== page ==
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Actor Sidney Poitier Died Of Heart Failure, Prostate Cancer

LOS ANGELES (CBSLA) — Actor Sidney Poitier died from a combination of heart failure, prostate cancer and Alzheimer's dementia, according to his death certificate made public Tuesday.

Obama Honors Sixteen With Congressional Medal Of Freedom
WASHINGTON - AUGUST 12: U.S. President Barack Obama (R) presents the Medal of Freedom to Academy Award-winning actor Sidney Poitier during a ceremony in the East Room of the White House August 12, 2009 in Washington, DC. Obama presented the medal, the highest civilian honor in the United States, to 16 recipients during the ceremony. (Photo by Chip Somodevilla/Getty Images)

The groundbreaking actor died at his home in Los Angeles on Jan. 6 at age 94.

According to the death certificate issued by the Los Angeles County Department of Public Health, Poitier died of cardiopulmonary failure, Alzheimer's dementia and prostate cancer.

Poitier was the first Black man to win an Oscar for Best Actor for his role in "Lilies of the Field" in 1963 and held that distinction until 2002. He was also the first Black man to kiss a white woman in a movie, which was 1965's "A Patch of Blue." Poitier was also known for his roles as Mark Thackeray in "To Sir With Love," Detective Virgil Tibbs in "The Heat of the Night," and as a socialite's Black fiancé in "Guess Who's Who's Coming to Dinner."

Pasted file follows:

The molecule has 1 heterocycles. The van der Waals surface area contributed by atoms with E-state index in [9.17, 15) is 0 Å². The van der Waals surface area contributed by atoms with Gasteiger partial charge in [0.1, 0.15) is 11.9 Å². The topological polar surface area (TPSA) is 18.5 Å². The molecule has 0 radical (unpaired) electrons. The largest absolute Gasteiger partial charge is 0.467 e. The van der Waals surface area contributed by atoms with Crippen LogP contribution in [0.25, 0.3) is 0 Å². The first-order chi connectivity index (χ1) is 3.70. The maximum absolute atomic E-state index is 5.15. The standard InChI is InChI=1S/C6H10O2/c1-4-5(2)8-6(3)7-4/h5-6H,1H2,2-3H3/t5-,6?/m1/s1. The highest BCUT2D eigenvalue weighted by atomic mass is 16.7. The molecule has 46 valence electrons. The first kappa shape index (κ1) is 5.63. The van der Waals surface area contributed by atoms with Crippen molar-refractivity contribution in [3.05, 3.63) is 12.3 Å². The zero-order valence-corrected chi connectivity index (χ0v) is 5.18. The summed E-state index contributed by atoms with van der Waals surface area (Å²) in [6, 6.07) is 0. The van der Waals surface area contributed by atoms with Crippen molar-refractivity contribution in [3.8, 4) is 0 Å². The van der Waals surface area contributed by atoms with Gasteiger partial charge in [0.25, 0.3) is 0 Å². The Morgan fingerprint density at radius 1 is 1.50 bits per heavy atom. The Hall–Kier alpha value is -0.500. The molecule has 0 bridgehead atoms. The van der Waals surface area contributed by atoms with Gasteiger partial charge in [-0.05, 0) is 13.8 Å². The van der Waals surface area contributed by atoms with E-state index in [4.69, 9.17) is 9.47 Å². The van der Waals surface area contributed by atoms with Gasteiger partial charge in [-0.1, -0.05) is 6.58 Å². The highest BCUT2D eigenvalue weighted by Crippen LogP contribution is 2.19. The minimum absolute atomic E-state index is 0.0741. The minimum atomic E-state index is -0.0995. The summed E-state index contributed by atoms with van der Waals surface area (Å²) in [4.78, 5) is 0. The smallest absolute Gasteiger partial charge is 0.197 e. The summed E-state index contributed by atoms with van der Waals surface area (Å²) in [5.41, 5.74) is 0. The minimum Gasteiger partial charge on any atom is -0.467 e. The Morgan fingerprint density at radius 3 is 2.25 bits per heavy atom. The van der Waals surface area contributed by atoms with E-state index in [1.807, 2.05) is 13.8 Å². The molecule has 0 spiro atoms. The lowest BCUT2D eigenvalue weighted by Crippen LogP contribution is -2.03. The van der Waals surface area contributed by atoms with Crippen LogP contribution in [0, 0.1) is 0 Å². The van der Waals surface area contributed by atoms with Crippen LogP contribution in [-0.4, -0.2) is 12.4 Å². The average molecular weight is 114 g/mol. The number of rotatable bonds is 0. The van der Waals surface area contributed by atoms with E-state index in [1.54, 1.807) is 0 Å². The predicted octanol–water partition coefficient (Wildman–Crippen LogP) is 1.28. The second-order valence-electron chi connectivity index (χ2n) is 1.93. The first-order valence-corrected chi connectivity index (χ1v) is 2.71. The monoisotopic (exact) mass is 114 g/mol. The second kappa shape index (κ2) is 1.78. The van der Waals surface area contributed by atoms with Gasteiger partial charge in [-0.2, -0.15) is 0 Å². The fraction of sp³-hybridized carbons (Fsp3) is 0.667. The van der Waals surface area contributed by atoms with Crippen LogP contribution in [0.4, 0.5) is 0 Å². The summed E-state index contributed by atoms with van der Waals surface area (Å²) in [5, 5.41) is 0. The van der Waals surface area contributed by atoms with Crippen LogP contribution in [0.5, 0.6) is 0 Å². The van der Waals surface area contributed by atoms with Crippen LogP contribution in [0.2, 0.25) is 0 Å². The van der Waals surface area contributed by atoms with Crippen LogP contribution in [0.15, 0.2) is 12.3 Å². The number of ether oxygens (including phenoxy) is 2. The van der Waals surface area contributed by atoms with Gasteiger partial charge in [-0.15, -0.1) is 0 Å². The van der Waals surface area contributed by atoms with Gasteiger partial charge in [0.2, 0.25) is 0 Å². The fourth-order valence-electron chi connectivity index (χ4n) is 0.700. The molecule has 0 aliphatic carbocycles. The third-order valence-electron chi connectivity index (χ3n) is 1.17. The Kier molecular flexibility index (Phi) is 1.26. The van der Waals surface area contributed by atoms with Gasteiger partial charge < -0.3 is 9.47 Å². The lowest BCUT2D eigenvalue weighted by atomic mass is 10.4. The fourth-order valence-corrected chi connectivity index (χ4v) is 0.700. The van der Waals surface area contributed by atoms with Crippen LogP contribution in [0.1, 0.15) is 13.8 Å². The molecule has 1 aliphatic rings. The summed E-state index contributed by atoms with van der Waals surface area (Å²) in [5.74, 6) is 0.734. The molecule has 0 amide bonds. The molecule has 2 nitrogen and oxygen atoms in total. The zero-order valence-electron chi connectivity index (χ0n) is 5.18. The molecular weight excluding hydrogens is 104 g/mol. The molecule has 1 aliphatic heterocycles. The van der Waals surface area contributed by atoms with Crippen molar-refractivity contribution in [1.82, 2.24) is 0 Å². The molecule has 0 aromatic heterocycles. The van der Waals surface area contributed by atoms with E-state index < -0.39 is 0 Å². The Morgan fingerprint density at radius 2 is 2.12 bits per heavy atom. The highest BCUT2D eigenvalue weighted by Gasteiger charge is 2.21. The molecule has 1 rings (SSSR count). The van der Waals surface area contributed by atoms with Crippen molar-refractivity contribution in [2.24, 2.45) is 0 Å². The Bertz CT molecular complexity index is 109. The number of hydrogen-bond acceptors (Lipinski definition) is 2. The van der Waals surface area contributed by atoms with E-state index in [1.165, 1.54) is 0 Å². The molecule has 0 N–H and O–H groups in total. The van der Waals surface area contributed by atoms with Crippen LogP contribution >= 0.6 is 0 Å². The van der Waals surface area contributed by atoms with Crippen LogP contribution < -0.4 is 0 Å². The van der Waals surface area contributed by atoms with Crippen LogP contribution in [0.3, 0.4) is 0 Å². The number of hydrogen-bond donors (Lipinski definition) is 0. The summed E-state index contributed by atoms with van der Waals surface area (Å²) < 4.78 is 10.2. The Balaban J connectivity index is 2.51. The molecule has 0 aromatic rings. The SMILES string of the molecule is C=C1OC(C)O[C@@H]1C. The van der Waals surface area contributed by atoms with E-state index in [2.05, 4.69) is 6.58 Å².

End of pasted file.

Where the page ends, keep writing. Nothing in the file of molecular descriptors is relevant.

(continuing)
The legendary actor was Hollywood's first Black movie star -- and his legendary career blazed a trail that would be followed by actors like Denzel Washington, Samuel L. Jackson, and others who refused to let the color of their skin dictate the roles they took. In the 1970s, he started working behind the camera, splitting his time between directing and acting for the next three decades.

In 2002, he received an honorary Oscar for his life's work. That same night, Washington became the second Black man to win an Oscar for Best Actor, and Halle Berry became the first Black woman to win an Oscar for Best Actress.

"I came here at a time when this Hollywood that you know was not the Hollywood here when I arrived," Poitier said.

He went on to become to be a film director, activist and ambassador, has been appointed an honorary Knight Commander of the Order of the British Empire, and has received a Kennedy Center honor. He was awarded the Presidential Medal of Freedom from then-President Obama in 2009.

Poitier had dual citizenship in the United States and the Bahamas, where he grew up the youngest of seven children, and went on to serve as the Bahamian ambassador to Japan from 1997 to 2007.

He is survived by his wife, Joanna, and six daughters.

(© Copyright 2021 CBS Broadcasting Inc. All Rights Reserved. City News Service contributed to this report.)

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